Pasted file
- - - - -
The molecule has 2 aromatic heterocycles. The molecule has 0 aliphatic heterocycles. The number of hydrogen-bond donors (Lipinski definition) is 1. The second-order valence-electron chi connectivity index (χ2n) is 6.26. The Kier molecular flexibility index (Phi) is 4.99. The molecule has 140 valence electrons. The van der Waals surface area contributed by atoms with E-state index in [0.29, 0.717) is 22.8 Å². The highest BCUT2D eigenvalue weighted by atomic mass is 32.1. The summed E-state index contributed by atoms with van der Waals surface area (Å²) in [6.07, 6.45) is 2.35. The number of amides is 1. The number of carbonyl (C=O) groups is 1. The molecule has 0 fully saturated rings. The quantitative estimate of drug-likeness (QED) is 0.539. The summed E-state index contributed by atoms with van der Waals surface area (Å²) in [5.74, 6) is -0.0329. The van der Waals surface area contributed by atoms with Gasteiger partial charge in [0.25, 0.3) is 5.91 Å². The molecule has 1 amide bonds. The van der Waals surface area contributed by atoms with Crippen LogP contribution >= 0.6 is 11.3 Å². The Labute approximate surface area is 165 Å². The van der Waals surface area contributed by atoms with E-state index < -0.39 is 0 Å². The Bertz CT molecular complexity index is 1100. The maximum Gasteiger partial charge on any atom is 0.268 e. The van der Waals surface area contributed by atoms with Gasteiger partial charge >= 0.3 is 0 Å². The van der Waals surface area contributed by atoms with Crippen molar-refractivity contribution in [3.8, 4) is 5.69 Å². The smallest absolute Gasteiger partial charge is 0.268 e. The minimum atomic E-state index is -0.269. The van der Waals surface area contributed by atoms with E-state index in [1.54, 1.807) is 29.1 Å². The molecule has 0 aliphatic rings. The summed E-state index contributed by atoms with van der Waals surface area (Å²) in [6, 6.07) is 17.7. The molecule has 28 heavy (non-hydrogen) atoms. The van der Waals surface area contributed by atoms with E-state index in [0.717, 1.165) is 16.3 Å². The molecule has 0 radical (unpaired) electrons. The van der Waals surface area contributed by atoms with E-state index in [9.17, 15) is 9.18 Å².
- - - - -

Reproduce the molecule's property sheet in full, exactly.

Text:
The molecule has 2 aromatic heterocycles. The molecule has 0 aliphatic heterocycles. The number of hydrogen-bond donors (Lipinski definition) is 1. The second-order valence-electron chi connectivity index (χ2n) is 6.26. The Kier molecular flexibility index (Phi) is 4.99. The molecule has 140 valence electrons. The van der Waals surface area contributed by atoms with E-state index in [0.29, 0.717) is 22.8 Å². The highest BCUT2D eigenvalue weighted by atomic mass is 32.1. The summed E-state index contributed by atoms with van der Waals surface area (Å²) in [6.07, 6.45) is 2.35. The number of amides is 1. The number of carbonyl (C=O) groups is 1. The molecule has 0 fully saturated rings. The quantitative estimate of drug-likeness (QED) is 0.539. The summed E-state index contributed by atoms with van der Waals surface area (Å²) in [5.74, 6) is -0.0329. The van der Waals surface area contributed by atoms with Gasteiger partial charge in [0.25, 0.3) is 5.91 Å². The molecule has 1 amide bonds. The van der Waals surface area contributed by atoms with Crippen LogP contribution >= 0.6 is 11.3 Å². The Labute approximate surface area is 165 Å². The van der Waals surface area contributed by atoms with E-state index < -0.39 is 0 Å². The Bertz CT molecular complexity index is 1100. The maximum Gasteiger partial charge on any atom is 0.268 e. The van der Waals surface area contributed by atoms with Gasteiger partial charge >= 0.3 is 0 Å². The van der Waals surface area contributed by atoms with Crippen molar-refractivity contribution in [3.8, 4) is 5.69 Å². The smallest absolute Gasteiger partial charge is 0.268 e. The minimum atomic E-state index is -0.269. The van der Waals surface area contributed by atoms with E-state index in [1.54, 1.807) is 29.1 Å². The molecule has 0 aliphatic rings. The summed E-state index contributed by atoms with van der Waals surface area (Å²) in [6, 6.07) is 17.7. The molecule has 28 heavy (non-hydrogen) atoms. The van der Waals surface area contributed by atoms with E-state index in [0.717, 1.165) is 16.3 Å². The molecule has 0 radical (unpaired) electrons. The van der Waals surface area contributed by atoms with E-state index in [9.17, 15) is 9.18 Å².